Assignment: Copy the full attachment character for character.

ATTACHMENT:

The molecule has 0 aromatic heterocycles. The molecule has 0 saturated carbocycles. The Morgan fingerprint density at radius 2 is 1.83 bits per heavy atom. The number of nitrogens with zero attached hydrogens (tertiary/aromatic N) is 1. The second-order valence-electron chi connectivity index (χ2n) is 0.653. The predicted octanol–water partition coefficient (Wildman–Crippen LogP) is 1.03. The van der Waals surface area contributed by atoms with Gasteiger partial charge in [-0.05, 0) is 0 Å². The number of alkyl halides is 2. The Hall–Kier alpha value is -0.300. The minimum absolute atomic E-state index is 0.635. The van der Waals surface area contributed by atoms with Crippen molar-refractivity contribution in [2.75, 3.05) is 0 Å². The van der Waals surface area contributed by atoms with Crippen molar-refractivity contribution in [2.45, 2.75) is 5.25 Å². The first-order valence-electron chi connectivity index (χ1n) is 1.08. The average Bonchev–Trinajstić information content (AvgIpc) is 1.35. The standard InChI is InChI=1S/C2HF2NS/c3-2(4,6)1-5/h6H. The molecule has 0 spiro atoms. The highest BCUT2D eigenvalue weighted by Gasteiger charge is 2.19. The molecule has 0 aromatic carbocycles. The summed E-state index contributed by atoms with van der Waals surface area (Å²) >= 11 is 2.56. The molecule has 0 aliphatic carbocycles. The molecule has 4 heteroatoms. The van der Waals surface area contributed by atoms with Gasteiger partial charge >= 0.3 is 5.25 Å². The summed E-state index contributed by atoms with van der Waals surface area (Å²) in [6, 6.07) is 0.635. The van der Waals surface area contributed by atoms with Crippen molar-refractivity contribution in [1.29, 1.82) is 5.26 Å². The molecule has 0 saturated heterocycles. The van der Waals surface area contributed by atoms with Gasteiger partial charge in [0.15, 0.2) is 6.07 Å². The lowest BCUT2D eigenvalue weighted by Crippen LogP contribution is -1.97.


The molecule has 0 aromatic heterocycles. The molecule has 0 saturated carbocycles. The Morgan fingerprint density at radius 2 is 1.83 bits per heavy atom. The number of nitrogens with zero attached hydrogens (tertiary/aromatic N) is 1. The second-order valence-electron chi connectivity index (χ2n) is 0.653. The predicted octanol–water partition coefficient (Wildman–Crippen LogP) is 1.03. The van der Waals surface area contributed by atoms with Gasteiger partial charge in [-0.05, 0) is 0 Å². The number of alkyl halides is 2. The Hall–Kier alpha value is -0.300. The minimum absolute atomic E-state index is 0.635. The van der Waals surface area contributed by atoms with Crippen molar-refractivity contribution in [2.75, 3.05) is 0 Å². The van der Waals surface area contributed by atoms with Crippen molar-refractivity contribution in [2.45, 2.75) is 5.25 Å². The first-order valence-electron chi connectivity index (χ1n) is 1.08. The average Bonchev–Trinajstić information content (AvgIpc) is 1.35. The standard InChI is InChI=1S/C2HF2NS/c3-2(4,6)1-5/h6H. The molecule has 0 spiro atoms. The highest BCUT2D eigenvalue weighted by Gasteiger charge is 2.19. The molecule has 0 aromatic carbocycles. The summed E-state index contributed by atoms with van der Waals surface area (Å²) >= 11 is 2.56. The molecule has 0 aliphatic carbocycles. The molecule has 4 heteroatoms. The van der Waals surface area contributed by atoms with Gasteiger partial charge >= 0.3 is 5.25 Å². The summed E-state index contributed by atoms with van der Waals surface area (Å²) in [6, 6.07) is 0.635. The van der Waals surface area contributed by atoms with Crippen molar-refractivity contribution in [1.29, 1.82) is 5.26 Å². The molecule has 0 saturated heterocycles. The van der Waals surface area contributed by atoms with Gasteiger partial charge in [0.15, 0.2) is 6.07 Å². The lowest BCUT2D eigenvalue weighted by Crippen LogP contribution is -1.97.